Without suggesting that the only answers can come from within the judicial system, the arguments presented were fascinating. Hager’s team focused on the fairness of the warrant and lawfulness of the search, both as defined within the Search and Surveillance Act and in relation to the Bill of Rights. They produced affidavits by noted academics and journalists, including Seymour Hersh, to make the case for the overall integrity and public interest value of Hager’s work, and for the chilling effect of the search. They claimed the police should have informed the District Court Judge who issued the warrant of the full facts of the case, as suits an application ex-parte, and in particular that they should have made her aware of the question of journalistic privilege and its implications (under the so-called ‘duty of candour’). They lamented that other, less invasive and likely more fruitful avenues of investigation hadn’t been exhausted before proceeding with the search. They noted, concerning the conduct of the search, that the police was guilty of a number of breaches of privilege, the most glaring of which consisted in the content of one of Hager’s personal emails being photographed and sent to a detective back in Auckland along with the instruction ‘can you do some enquiries please’ – all while the search was in progress.

By contrast, the Crown relied primarily on narrowing the interpretation of the law and the scope of the review. The choice to treat Hager as an ‘uncooperative witness’ was legitimate, said Horsley in his opening, and at any rate ‘how an investigating body goes about an investigation is almost exclusively over to them.’ The application for the warrant was ‘unquestionably honest’, the search conducted ‘in a polite and friendly way’. If anything, had the police not been concerned with Hager’s journalistic privilege, they would have applied for the warrant sooner. Above all, there is the Search and Surveillance Act itself, with its checks on the conduct of the police including judicial review by the High Court, which ultimately mitigate against the chilling effect on journalists and their sources.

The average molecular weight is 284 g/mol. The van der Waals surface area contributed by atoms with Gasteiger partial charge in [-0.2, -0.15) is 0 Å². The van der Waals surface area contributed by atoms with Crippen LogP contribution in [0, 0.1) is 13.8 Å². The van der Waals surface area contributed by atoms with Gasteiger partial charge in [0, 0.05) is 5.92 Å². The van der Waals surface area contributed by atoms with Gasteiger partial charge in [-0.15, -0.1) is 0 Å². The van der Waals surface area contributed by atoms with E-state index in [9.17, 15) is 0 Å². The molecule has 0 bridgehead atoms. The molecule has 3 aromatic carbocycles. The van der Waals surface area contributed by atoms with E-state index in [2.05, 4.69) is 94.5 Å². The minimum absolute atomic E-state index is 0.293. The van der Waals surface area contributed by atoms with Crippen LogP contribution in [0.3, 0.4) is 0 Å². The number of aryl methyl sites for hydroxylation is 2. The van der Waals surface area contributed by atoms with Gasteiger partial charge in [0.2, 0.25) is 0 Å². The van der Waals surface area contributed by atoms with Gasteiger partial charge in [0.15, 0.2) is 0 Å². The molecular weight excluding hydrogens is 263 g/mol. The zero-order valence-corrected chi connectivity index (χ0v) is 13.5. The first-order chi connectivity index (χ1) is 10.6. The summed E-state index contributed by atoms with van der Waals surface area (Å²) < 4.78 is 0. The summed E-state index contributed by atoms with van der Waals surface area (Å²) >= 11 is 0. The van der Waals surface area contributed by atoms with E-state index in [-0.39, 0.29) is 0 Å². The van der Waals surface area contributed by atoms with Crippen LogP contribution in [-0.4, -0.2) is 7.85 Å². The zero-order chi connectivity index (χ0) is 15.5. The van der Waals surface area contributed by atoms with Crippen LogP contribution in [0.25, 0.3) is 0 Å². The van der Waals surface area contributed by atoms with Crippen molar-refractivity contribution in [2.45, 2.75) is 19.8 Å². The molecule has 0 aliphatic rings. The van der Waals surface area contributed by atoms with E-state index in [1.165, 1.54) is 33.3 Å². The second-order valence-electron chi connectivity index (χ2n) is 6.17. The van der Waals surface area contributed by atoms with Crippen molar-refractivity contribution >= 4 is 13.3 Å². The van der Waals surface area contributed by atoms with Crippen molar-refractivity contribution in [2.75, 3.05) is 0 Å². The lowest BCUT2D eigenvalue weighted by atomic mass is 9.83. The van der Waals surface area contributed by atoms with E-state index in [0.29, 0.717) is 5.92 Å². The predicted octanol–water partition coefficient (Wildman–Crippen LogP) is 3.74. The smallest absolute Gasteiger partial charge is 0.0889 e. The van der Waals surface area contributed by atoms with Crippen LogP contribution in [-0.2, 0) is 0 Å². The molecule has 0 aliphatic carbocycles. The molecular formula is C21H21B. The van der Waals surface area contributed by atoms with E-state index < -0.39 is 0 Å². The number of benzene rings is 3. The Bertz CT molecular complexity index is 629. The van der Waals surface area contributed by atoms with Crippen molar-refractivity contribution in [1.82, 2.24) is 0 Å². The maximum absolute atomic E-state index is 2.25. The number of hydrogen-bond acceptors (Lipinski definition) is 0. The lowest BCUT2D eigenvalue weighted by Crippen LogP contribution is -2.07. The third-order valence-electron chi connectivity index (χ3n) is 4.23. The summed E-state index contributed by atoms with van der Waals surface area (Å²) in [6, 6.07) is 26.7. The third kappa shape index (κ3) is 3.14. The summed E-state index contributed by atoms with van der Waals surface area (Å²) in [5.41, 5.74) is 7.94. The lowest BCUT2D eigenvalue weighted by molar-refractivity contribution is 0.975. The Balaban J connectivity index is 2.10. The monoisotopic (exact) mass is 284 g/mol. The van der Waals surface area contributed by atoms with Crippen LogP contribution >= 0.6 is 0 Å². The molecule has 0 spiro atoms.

Justice Denis Clifford has reserved his judgment, which is likely to take several weeks. High Court decisions are not binding on other High Court judges, so the case isn’t an end-all, but it is likely to become a very important precedent – even more so if it’s appealed by either party, since Court of Appeal decisions are binding. In other words, there is significant inherent value in Hager having sought the review, irrespective of its outcome. It was a bold decision, and we should pause to consider its costs: not just in monetary terms, since much of the legal work is likely to have been undertaken pro bono, but in labour and human terms as well. Months of work by multiple people went into taking on the Crown and testing the law. Much like Nicky Hager’s own investigative work, its primary goal wasn’t economic gain but the pursuit of a social good.

there is significant inherent value in Hager having sought the review, irrespective of its outcome.

Any discussion of independent or citizen journalism, and of the conditions in which they are best fostered, needs to be cognisant not just of the lack of the rewards, but also of the associated risks. As things stand, and pending the outcome of the review, the Police believe that there is nothing stopping them from raiding a journalist’s house and seizing all the tools of their work, if they are determined enough to identify a source who is the subject of a criminal complaint. Think of how you would operate if all your electronic equipment and your printed documents were seized. Consider that if you happened to be present to the search and refused to surrender the password to your computer, you could be arrested. Weigh up whether or not you could bear the disruption, let alone embark upon a judicial review. Do you feel the chill yet?

One of the most intriguing details of the case is that the police, in its warrant application, chose to call Nicky Hager ‘a political author’ instead of a journalist. The choice has material implications, since it bolsters the claim that the question of privilege wasn’t adequately addressed in front of the issuing judge, but it has broader ones as well concerning the exercise of executive power. Who is the political author, and what is their social function? Are they worthy of journalistic protection, or is it the case rather that their work is not in the public interest by definition?

It is difficult not to glimpse in the police officer’s language the same tactics that have been used by politicians and commentators to denigrate Hager’s work since at least Seeds of Distrust. But it is also true that anyone who investigates almost anything could equally be said to be engaging in political work.

Better, then, to be clear about what the goal of an open, democratic society should be, which is to allow not just journalists but also political authors to write and speak freely, as well as protect their sources when they help them do the vital work of illuminating the workings of the state and other powers. While we wait for a decision in the matter of Hager v The Attorney General, we should remind ourselves that this is what’s at stake.